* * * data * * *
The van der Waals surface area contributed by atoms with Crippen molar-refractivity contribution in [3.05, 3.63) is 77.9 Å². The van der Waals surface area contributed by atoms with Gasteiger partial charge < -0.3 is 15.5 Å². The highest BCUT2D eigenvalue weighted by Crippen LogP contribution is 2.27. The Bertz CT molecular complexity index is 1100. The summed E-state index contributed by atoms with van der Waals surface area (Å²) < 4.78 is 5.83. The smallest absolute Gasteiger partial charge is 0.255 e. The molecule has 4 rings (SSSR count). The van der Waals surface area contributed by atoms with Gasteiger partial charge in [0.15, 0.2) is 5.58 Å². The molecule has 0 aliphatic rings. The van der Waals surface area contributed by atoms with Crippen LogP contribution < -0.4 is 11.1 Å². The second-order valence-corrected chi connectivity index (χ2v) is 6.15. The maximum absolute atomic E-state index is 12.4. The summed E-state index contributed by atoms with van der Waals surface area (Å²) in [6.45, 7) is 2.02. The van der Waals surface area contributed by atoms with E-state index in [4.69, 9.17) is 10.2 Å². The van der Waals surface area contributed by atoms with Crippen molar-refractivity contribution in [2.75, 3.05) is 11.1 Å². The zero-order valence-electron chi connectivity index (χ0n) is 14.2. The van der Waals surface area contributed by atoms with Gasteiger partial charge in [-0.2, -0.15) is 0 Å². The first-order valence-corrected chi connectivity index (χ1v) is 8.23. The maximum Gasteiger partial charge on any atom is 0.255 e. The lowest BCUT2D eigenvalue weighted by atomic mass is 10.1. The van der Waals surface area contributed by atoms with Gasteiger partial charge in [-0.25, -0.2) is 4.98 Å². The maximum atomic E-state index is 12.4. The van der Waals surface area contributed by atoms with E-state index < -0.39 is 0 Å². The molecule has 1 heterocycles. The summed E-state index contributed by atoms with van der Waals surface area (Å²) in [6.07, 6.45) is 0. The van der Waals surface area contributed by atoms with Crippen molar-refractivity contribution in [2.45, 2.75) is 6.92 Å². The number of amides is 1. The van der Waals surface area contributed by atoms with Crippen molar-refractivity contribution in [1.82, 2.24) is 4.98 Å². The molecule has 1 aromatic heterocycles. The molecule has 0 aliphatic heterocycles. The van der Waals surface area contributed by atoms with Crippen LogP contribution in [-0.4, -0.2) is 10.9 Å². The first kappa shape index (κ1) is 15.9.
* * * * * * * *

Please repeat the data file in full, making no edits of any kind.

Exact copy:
The van der Waals surface area contributed by atoms with Crippen molar-refractivity contribution in [3.05, 3.63) is 77.9 Å². The van der Waals surface area contributed by atoms with Gasteiger partial charge < -0.3 is 15.5 Å². The highest BCUT2D eigenvalue weighted by Crippen LogP contribution is 2.27. The Bertz CT molecular complexity index is 1100. The summed E-state index contributed by atoms with van der Waals surface area (Å²) < 4.78 is 5.83. The smallest absolute Gasteiger partial charge is 0.255 e. The molecule has 4 rings (SSSR count). The van der Waals surface area contributed by atoms with Gasteiger partial charge in [0.15, 0.2) is 5.58 Å². The molecule has 0 aliphatic rings. The van der Waals surface area contributed by atoms with Crippen LogP contribution < -0.4 is 11.1 Å². The second-order valence-corrected chi connectivity index (χ2v) is 6.15. The maximum absolute atomic E-state index is 12.4. The summed E-state index contributed by atoms with van der Waals surface area (Å²) in [6.45, 7) is 2.02. The van der Waals surface area contributed by atoms with E-state index in [4.69, 9.17) is 10.2 Å². The van der Waals surface area contributed by atoms with Crippen molar-refractivity contribution in [2.75, 3.05) is 11.1 Å². The zero-order valence-electron chi connectivity index (χ0n) is 14.2. The van der Waals surface area contributed by atoms with Gasteiger partial charge in [-0.2, -0.15) is 0 Å². The first-order valence-corrected chi connectivity index (χ1v) is 8.23. The maximum Gasteiger partial charge on any atom is 0.255 e. The lowest BCUT2D eigenvalue weighted by atomic mass is 10.1. The van der Waals surface area contributed by atoms with Gasteiger partial charge in [-0.25, -0.2) is 4.98 Å². The maximum atomic E-state index is 12.4. The van der Waals surface area contributed by atoms with E-state index < -0.39 is 0 Å². The molecule has 1 heterocycles. The summed E-state index contributed by atoms with van der Waals surface area (Å²) in [6.07, 6.45) is 0. The van der Waals surface area contributed by atoms with Crippen molar-refractivity contribution in [2.45, 2.75) is 6.92 Å². The number of amides is 1. The van der Waals surface area contributed by atoms with Crippen molar-refractivity contribution in [1.82, 2.24) is 4.98 Å². The molecule has 1 aromatic heterocycles. The molecule has 0 aliphatic heterocycles. The van der Waals surface area contributed by atoms with Crippen LogP contribution in [-0.4, -0.2) is 10.9 Å². The first kappa shape index (κ1) is 15.9.